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Tuesday, April 03, 2007

Mark MacKinnon on assignment in Kyiv ...

As I suspected, the Yanukhonvych camp did pay protestors, as Globe and Mail reporter Mark MacKinnon writes on his blog:

A few thousand people, waving the blue flags of Prime Minister Viktor Yanukovich's Party of Regions, plus a few thousand more waving red Communist and Socialist banners, showed up on Kiev's Independence Square - the very site of the Orange Revolution in 2004. They're protesting President Viktor Yushchenko's controversial decision to dissolve parliament and call fresh elections .. They're pitching tents and promising to stay indefinitely.

... but so far it's a lifeless demo.... One woman told me she was there because she'd been paid 50 hrivnya (about $10 US) to stand on the square and wave a blue flag.

But the news services are reporting that thousands more Yanukovich supporters are headed for the capital from his power base in the Russified east of the country. ...

Full story here.

What a great blog! Bookmark it or, better still, subscribe to the RSS feed (as I've done).

I've always respected Mark as a reporter with integrity and insight. His writing is eminently readable as well as highly informative, and is utterly devoid of any propaganda or personal political bias.

He's just written a book called The New Cold War. It's available at his blog, and I'm sure will be a great read.

Check it out here.


pumpernickel said...

I first met Mark during the OR and found him to be a decent guy and fair reporter.

Pawlina said...

That's the impression I've consistently gotten, every time I read something he's written. Which is why I'm such a big fan.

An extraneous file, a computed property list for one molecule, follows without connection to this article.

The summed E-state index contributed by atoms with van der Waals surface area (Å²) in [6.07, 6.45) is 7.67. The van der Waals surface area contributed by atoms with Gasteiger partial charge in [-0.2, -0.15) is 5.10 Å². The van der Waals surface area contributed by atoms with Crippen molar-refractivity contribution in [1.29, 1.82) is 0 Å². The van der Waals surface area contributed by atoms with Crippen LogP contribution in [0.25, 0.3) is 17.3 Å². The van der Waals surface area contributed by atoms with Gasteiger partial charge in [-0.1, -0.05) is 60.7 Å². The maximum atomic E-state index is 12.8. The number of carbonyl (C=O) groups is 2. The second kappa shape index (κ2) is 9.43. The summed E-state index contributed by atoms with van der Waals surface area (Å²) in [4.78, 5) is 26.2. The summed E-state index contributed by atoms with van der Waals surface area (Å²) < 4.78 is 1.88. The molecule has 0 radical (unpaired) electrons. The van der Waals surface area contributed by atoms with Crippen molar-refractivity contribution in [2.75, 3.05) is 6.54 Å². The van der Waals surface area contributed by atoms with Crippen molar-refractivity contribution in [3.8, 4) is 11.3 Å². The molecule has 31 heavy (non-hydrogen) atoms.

Anonymous said...

I hope they are not giving "incentive" bonuses to the Constitutional Court to vote in favour of the Bandits.

If Moroz could be bought for $300 Million, Individual MPs $3-$8 Million, how much would a Constitutional Court Judge go for?

Frightening thought.

Pawlina said...

Very frightening indeed.

For me, the underlying question is, whose money is it? And if it's home-grown money, how was it made ... given the market economy is still new to Ukraine and most ordinary Ukrainians are struggling to get by?

Those are, naturally, rhetorical questions.

There is no market economy in Ukraine now, nor has there ever been, except maybe for the black market in Soviet times which was about as close as you could get to a functioning market economy.

For that matter, IMO there is no real market economy anywhere in the world, but that's another discussion for another place.

Let's just hope the political crisis in Ukraine can be resolved without bloodshed.

Anonymous said...

thanks for the reference!

Pawlina said...

You're most welcome, Olechko! :-)

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